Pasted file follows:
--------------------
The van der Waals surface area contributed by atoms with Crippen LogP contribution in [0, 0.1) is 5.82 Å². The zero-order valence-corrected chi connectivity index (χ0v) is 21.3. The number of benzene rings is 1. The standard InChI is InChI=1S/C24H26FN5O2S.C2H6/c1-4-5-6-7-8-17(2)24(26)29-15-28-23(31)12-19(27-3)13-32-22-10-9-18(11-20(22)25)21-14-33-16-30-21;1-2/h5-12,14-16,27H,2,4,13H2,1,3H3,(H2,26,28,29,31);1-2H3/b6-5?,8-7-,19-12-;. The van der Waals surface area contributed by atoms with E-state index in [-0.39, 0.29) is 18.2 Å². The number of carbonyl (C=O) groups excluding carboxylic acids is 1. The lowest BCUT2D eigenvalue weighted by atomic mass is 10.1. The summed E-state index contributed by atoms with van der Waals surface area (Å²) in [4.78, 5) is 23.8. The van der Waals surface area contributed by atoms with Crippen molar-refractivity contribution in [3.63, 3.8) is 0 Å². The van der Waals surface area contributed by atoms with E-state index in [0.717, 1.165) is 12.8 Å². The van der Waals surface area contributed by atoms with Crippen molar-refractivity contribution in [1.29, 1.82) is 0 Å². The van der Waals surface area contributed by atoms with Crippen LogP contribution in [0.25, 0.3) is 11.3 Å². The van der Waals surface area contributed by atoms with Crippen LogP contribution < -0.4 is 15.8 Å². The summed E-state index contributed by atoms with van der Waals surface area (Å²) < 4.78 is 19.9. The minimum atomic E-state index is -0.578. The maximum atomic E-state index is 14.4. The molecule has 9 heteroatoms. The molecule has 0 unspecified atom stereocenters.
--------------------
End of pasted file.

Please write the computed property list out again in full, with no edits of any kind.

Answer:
The van der Waals surface area contributed by atoms with Crippen LogP contribution in [0, 0.1) is 5.82 Å². The zero-order valence-corrected chi connectivity index (χ0v) is 21.3. The number of benzene rings is 1. The standard InChI is InChI=1S/C24H26FN5O2S.C2H6/c1-4-5-6-7-8-17(2)24(26)29-15-28-23(31)12-19(27-3)13-32-22-10-9-18(11-20(22)25)21-14-33-16-30-21;1-2/h5-12,14-16,27H,2,4,13H2,1,3H3,(H2,26,28,29,31);1-2H3/b6-5?,8-7-,19-12-;. The van der Waals surface area contributed by atoms with E-state index in [-0.39, 0.29) is 18.2 Å². The number of carbonyl (C=O) groups excluding carboxylic acids is 1. The lowest BCUT2D eigenvalue weighted by atomic mass is 10.1. The summed E-state index contributed by atoms with van der Waals surface area (Å²) in [4.78, 5) is 23.8. The van der Waals surface area contributed by atoms with Crippen molar-refractivity contribution in [3.63, 3.8) is 0 Å². The van der Waals surface area contributed by atoms with E-state index in [0.717, 1.165) is 12.8 Å². The van der Waals surface area contributed by atoms with Crippen molar-refractivity contribution in [1.29, 1.82) is 0 Å². The van der Waals surface area contributed by atoms with Crippen LogP contribution in [0.25, 0.3) is 11.3 Å². The van der Waals surface area contributed by atoms with Crippen LogP contribution < -0.4 is 15.8 Å². The summed E-state index contributed by atoms with van der Waals surface area (Å²) < 4.78 is 19.9. The minimum atomic E-state index is -0.578. The maximum atomic E-state index is 14.4. The molecule has 9 heteroatoms. The molecule has 0 unspecified atom stereocenters.